Erin Gillis: Safety Moment

Safety Moment
Distracted Driving
Distracted Driving Risks
• Driver distraction is a factor in about 4 million motor vehicle
crashes in North America every year (CAA).
• 84% of distracted-driving-related fatalities in the US were tied to
the general classification of carelessness or inattentiveness (CAA).
• Cell phones are one of the most common distractions for drivers. It
gets even more alarming – when texting and driving you are as
impaired for the moment you are on a cellphone or texting device
as someone who is just over the legal level for impairment from
alcohol (NL Injury Prevention Coalition).
Common Distractions
• Although NL is a leader in hands-free legislation (first province in
Canada to introduce laws), distracted driving is still a serious reality in
our hyper-connected world.
• Examples: Texting, phone calls, email, social media, grooming,
radio/CD/iPod, GPS, eating/drinking, adjusting climate control.
• Texting may be the most dangerous distraction because it involves
simultaneous manual, visual and cognitive diversion. Drivers engaged
in text messaging are 23 times more likely to be involved in a crash
or near crash event compared with non-distracted drivers (CAA).
Tips to Avoid Distractions
• Take a message. Let your phone pick up your calls and text
messages. It’s easy and much safer to listen to voicemail or respond
to texts later. Remember – It Can Wait.
• Ask your passengers. If there is someone else in the vehicle, let
them make and receive calls and texts for you.
• Plan to avoid distraction. Turn your cellular device on silent or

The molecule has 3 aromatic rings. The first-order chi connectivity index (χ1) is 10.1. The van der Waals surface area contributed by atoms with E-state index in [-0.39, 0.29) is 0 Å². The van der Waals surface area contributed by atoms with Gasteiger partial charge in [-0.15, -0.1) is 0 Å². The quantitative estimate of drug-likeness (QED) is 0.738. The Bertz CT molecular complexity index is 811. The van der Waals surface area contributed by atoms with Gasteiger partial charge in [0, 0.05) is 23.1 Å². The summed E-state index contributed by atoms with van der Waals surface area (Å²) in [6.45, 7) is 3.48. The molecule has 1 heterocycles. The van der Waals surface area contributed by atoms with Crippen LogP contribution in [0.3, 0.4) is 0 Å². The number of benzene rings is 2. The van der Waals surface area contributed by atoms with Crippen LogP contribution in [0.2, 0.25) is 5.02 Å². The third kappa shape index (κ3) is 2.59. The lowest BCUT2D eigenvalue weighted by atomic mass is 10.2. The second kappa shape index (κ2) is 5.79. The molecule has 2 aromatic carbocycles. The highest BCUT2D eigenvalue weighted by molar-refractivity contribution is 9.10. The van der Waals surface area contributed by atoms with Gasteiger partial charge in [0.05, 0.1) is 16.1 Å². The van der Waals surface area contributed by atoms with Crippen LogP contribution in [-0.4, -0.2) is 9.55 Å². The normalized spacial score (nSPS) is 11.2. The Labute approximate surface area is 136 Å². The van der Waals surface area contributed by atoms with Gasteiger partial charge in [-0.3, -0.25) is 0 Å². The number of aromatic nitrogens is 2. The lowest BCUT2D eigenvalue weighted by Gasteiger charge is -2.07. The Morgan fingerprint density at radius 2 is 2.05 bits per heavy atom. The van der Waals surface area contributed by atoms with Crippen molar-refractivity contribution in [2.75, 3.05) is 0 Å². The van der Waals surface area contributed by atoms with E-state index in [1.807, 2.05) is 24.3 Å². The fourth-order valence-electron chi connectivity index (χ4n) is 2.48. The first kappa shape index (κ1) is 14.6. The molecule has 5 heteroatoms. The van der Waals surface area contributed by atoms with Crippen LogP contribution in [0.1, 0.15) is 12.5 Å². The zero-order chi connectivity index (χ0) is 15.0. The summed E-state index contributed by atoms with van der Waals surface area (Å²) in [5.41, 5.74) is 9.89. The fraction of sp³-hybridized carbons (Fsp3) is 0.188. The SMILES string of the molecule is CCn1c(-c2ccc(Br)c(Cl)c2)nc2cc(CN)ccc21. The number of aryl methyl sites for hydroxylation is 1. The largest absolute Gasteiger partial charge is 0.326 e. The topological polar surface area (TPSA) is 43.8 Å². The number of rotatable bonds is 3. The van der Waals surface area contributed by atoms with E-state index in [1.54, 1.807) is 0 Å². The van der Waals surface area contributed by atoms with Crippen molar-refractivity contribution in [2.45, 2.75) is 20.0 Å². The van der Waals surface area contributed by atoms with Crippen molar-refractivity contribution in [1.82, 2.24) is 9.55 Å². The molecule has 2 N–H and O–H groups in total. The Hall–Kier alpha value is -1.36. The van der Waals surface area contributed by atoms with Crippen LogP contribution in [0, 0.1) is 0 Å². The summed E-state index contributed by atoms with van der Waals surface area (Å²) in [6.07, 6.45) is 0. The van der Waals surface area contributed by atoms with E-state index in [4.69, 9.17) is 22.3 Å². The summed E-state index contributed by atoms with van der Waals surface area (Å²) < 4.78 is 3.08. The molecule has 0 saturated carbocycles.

place in your coat pocket or the glove box, so you won’t be tempted
to talk, email or text when you’re driving.
• Stay calm. Don’t participate in emotionally charged conversations
while on the road.
Tips to Avoid Distractions
• Check the facts: Familiarize yourself with common misconceptions
(i.e. “Can I text at a stoplight?” “Is it safe to use speakerphone?”) so
you know what’s safe and legal.
• Make calls before you drive. Place any pressing phone calls before
leaving the parking lot, office or home. Otherwise, wait until you
arrive at your destination.
• Pull over to place or receive a call. If you must place or receive a call
while in your car, find a safe location and pull over to the side of the
road. Make sure you’re safely off to the side so you’re not posing a
danger to other vehicles.
Tips to Avoid Distractions
• Finish your grooming before heading out on the road. Don’t rely
on your commute to floss, apply makeup or fix your hair.
• Plan your route before leaving. If you get lost, pull over to a
safe/legal parking spot to program your GPS or check a map. This
will help you avoid stress and distractions.
• Make sure your children are comfortable and correctly secured in
child restraint devices. If your child is crying or distraught, park
safely before focusing on their needs. Kids are safest when you’re
concentrated on the road
CAA Distracted Driving Simulator
• When you take your eyes off
the road or are distracted from
the primary task of driving,
how much are you missing?
Use this interactive driving
scenario simulator to find out.
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